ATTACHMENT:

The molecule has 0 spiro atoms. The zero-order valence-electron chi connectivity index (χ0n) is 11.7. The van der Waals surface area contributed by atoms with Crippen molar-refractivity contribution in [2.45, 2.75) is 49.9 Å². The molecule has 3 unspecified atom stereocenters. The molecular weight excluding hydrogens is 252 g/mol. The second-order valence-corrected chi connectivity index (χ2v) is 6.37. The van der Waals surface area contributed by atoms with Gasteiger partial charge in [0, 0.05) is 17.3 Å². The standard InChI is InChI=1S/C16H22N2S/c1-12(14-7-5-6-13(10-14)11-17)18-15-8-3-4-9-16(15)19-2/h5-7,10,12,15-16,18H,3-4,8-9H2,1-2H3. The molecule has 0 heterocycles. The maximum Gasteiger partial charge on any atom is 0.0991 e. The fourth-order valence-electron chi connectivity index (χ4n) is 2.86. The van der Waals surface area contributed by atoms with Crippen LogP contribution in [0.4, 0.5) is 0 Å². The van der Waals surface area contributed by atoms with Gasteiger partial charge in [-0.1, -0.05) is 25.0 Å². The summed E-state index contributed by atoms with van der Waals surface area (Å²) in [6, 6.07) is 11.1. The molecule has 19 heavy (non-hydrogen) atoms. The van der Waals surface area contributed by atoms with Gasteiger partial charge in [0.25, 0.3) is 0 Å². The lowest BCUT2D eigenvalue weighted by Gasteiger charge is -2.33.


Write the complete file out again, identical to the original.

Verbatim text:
The molecule has 0 spiro atoms. The zero-order valence-electron chi connectivity index (χ0n) is 11.7. The van der Waals surface area contributed by atoms with Crippen molar-refractivity contribution in [2.45, 2.75) is 49.9 Å². The molecule has 3 unspecified atom stereocenters. The molecular weight excluding hydrogens is 252 g/mol. The second-order valence-corrected chi connectivity index (χ2v) is 6.37. The van der Waals surface area contributed by atoms with Gasteiger partial charge in [0, 0.05) is 17.3 Å². The standard InChI is InChI=1S/C16H22N2S/c1-12(14-7-5-6-13(10-14)11-17)18-15-8-3-4-9-16(15)19-2/h5-7,10,12,15-16,18H,3-4,8-9H2,1-2H3. The molecule has 0 heterocycles. The maximum Gasteiger partial charge on any atom is 0.0991 e. The fourth-order valence-electron chi connectivity index (χ4n) is 2.86. The van der Waals surface area contributed by atoms with Crippen LogP contribution in [0.4, 0.5) is 0 Å². The van der Waals surface area contributed by atoms with Gasteiger partial charge in [-0.1, -0.05) is 25.0 Å². The summed E-state index contributed by atoms with van der Waals surface area (Å²) in [6, 6.07) is 11.1. The molecule has 19 heavy (non-hydrogen) atoms. The van der Waals surface area contributed by atoms with Gasteiger partial charge in [0.25, 0.3) is 0 Å². The lowest BCUT2D eigenvalue weighted by Gasteiger charge is -2.33.